At Bellacor, a privately held Mendota Heights-based online retailer of lighting and home furnishings, the blogging is about summer “staycations,” the perfect barbecue, a cozy reading nook and adding a farmhouse style to the home.

There are fewer banner ads, pop-ups and discount coupons.

“It’s not really about pushing product,” said Bellacor CEO Brenda Boehler, a veteran Twin Cities marketer. “Embellishment is not positive. We want every piece of content to be accurate. It’s part of building our reputation. And at its core, it’s about being an authority in the home and lighting industry.”

Bellacor is spot on with the hot trend known as “content marketing.” The aim is to get ranked highly on searches by Google, and attract and retain more affluent customers.

It’s about the “search-engine optimization impact” said Scott Severson, president of Brandpoint, a 75-person marketing agency that has grown fast in recent years by focusing on content research, strategy and production that reads well and authoritatively, as well as casting a good light on the client company.

“Content marketing is being used by some of the greatest marketing organizations in the world, including Procter & Gamble, Microsoft, Cisco Systems and John Deere. It’s also developed and executed by small businesses and one-person shops around the globe,” Severson said. “Why? Because it works.”

Bellacor hired Brandpoint last year and the results, although Bellacor declined to quantify them, have been positive.

“Google … has said for several years that when somebody searches online, we want to return the freshest, most relevant results to that user,” Severson said. “Content is the key. Companies that invest in content marketing are winning in thought leadership and traffic and sales.”

The Internet allows companies to bypass publishers and have a one-on-one relationship with customers, Severson said. “The only way to reach the audience used to be to buy an ad. Now the brand can have that direct relationship.”

Brandpoint has gone all in on content management to produce research and written work for hundreds of large-and-small clients. Other marketing firms say content marketing is the latest trend, but that doesn’t negate the need for news releases, product promotions, ads and other traditional marketing tactics as part of an overall strategy.

Digital-content marketing also is just the latest twist in the generations-old press agency and “custom publishing” trades that have been around nearly as long as paper and ink. It was, after all, venerable John Deere, a century ago, that kicked off “custom publishing” with a magazine that, surprise, surprise, featured a lot of Deere-made tractors and other equipment.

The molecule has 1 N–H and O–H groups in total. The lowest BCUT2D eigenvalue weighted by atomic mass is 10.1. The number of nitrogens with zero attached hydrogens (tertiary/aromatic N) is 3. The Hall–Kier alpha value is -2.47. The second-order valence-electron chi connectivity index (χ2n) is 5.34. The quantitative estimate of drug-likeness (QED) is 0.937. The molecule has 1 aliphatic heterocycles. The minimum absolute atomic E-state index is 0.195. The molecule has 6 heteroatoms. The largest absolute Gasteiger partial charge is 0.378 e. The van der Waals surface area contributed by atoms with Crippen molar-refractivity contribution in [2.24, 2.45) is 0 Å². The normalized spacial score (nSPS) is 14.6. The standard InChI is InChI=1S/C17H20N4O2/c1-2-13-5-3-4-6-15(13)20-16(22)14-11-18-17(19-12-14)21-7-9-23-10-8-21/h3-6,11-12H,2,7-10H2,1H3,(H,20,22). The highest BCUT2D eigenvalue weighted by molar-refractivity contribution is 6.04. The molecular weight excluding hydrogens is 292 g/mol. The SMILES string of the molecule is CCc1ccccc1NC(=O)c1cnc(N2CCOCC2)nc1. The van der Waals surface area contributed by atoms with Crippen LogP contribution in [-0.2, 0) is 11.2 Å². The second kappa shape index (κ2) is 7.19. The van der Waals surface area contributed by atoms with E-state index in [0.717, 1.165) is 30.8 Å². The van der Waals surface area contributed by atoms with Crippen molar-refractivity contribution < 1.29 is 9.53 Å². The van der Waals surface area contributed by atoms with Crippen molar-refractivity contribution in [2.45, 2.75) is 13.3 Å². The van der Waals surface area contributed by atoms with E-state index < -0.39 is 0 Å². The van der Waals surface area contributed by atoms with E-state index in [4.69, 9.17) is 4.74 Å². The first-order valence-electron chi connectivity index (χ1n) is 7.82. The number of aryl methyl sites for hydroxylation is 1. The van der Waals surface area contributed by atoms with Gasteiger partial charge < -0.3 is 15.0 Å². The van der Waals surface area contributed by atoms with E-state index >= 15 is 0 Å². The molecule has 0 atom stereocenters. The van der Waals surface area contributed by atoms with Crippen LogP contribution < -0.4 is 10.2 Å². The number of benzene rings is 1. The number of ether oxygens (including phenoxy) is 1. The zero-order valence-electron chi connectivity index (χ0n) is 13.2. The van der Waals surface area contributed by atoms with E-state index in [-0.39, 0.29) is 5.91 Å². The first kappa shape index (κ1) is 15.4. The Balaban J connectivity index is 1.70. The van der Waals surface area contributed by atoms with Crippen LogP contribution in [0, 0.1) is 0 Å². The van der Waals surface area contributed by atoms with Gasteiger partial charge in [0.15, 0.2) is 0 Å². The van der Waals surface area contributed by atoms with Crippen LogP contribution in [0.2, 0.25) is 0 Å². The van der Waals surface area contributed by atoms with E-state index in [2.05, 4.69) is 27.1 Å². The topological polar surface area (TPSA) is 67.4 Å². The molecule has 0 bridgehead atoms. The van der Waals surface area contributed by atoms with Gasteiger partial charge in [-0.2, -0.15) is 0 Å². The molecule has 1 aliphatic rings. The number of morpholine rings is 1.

“Content marketing is growing in its use and sophistication,” said Rod Greder, marketing professor at Augsburg College, and also a veteran businessman. “The basic concept is not new but evolving with technology to work better with search engines. It is being used most to generate leads and initiate conversations with prospects and then used for conversion to customer as the prospect views the company as a credible, knowledgeable source on the topic. Content often is sent to the prospect [via e-mail] and then the [customer] develops enough trust to sample the company’s product or service.”

The adage that good marketing is the best thing for a good product and the worst thing for a bad product still holds true. Greder and others say if the content material is misleading or overstates the value of the product, online bulletin boards and dissatisfied customers tend to provide scathing content of their own. And bad consumer reviews of a product or service are not good for business.

The Content Marketing Institute, the trade association for this brand of marketing, says its adherents try to “attract and retain customers by consistently creating and ‘curating’ relevant and valuable content with the intention of changing or enhancing consumer behavior. It is an ongoing process that is best integrated into your overall marketing strategy, and it focuses on owning media, not renting it.”

The institute says consumers have grown wary, if not immune, to TV ads, surfing the Internet around the promotions and knowing the pitchmen more for their personal quirks than the products they are selling.

Matt Kucharski, executive vice president of Padilla CRT, the diversified communications firm, is a dean of the marketing-communications industry.

“I’m not sure Brandpoint is on to anything new,” Kucharski said. “Ghost writing has been done as long as there have been trade publications.

“Firms like ours are all about helping an organization move from awareness to action. There are more precise and deliberate ways [through technology] to move that message than in the past.

“I get a little suspect when I see a term like ‘content marketing.’ That’s very popular in our field, and we do some of that. To be successful, the information must be authentic, credible and valuable. Or the marketplace will find out. And if it fails, the best case is that you wasted your money. The worst case is that you damaged your reputation.”